Theoretical studies of predator-prey population dynamics have increasingly centered on the role of space and the movement of organisms. Yet, empirical studies have been slow to follow suit. Herein, we quantified the long-range movement of a checkered beetle, Thanasimus dubius, which is an important predator of a pernicious forest pest, the southern pine beetle, Dendroctonus frontalis. Adult checkered beetles were marked and released at five sites and subsequently recaptured at traps baited with pine and pine beetle semiochemicals and located at distances up to 2 km away from the release point. While the pattern of recaptures-with-distance at each site provided a modest fit to a simple random-diffusion model, there was a consistent discrepancy between observed and expected recaptures: a higher than expected proportion of beetles were recaptured at the more distant traps. To account for this deviation, we developed a model of diffusion that allowed for simple heterogeneity in the population of marked beetles; i.e., a slow and fast moving form of the checkered beetle. This model provided a significantly better fit to the data and formed the basis for our estimates of intra-forest movement. We estimated that on average, one half of the checkered beetles dispersed at least 1.25 km, one third dispersed>2 km, and 5% dispersed>5 km. The source of the heterogeneous dispersal rates were partially due to differences in beetle size: smaller beetles (for both males and females) were more likely to be recaptured away from the release site than larger beetles. The southern pine beetle (prey for the checkered beetle) exhibited no significant heterogeneity in dispersal ability and provided a very good fit to the simple diffusion model. The only difference in dispersal between these two species was that checkered beetles were undergoing greater long-distance dispersal than the pine beetles (the radius containing 95% of the dispersing individuals was 5.1 km for the checkered beetle and 2.3 km for the pine beetle). Data on the movement of these two species is used to evaluate a general model of spatial pattern formation in a homogeneous environment, and the potential of the checkered beetle as a biological control agent for the southern pine beetle.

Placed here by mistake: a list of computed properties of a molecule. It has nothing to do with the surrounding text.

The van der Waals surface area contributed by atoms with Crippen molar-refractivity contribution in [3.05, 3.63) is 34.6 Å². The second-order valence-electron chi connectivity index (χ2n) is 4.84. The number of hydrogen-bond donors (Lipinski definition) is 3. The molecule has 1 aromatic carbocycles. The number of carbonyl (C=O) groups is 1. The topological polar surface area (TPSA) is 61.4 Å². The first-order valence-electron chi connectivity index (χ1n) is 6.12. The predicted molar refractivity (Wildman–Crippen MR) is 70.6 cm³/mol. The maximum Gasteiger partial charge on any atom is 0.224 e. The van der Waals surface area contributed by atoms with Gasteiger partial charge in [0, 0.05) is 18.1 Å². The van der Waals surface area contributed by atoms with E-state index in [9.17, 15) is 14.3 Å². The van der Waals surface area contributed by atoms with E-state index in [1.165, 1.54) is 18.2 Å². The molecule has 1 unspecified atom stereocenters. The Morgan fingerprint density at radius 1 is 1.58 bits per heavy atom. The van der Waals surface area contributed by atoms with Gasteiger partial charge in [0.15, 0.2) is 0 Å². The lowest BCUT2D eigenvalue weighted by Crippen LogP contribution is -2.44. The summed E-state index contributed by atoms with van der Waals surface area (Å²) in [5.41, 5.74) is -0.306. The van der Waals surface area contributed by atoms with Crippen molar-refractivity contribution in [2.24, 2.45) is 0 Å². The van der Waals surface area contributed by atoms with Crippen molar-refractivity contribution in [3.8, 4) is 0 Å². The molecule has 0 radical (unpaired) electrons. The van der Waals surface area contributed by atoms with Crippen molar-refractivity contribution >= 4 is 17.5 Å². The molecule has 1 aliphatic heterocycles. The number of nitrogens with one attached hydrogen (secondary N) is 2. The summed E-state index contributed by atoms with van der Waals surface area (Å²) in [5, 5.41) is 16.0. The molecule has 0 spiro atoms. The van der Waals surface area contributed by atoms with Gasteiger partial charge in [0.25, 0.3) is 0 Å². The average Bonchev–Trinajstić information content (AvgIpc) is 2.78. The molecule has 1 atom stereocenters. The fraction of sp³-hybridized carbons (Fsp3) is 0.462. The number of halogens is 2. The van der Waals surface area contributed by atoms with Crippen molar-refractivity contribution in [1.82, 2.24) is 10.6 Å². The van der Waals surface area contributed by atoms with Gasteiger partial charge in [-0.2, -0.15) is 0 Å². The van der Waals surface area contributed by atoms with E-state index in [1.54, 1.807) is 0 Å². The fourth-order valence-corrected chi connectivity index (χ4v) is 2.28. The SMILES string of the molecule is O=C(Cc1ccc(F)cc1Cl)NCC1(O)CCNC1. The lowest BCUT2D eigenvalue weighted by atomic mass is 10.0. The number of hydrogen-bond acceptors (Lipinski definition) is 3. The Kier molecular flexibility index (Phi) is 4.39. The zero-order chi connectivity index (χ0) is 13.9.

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"Different aspects of the dispersal patterns and movements of various bark beetle species have been quantitatively measured and simulated (Duelli et al., 1997; Byers, 2000; Cronin et al., 2000; Lausch et al., 2011). Due to technical, financial and methodological limitations of the experimental design of mark-recapture methods for the bark beetle, many studies only relate to small-scale surveys and frequently to data from point counts. "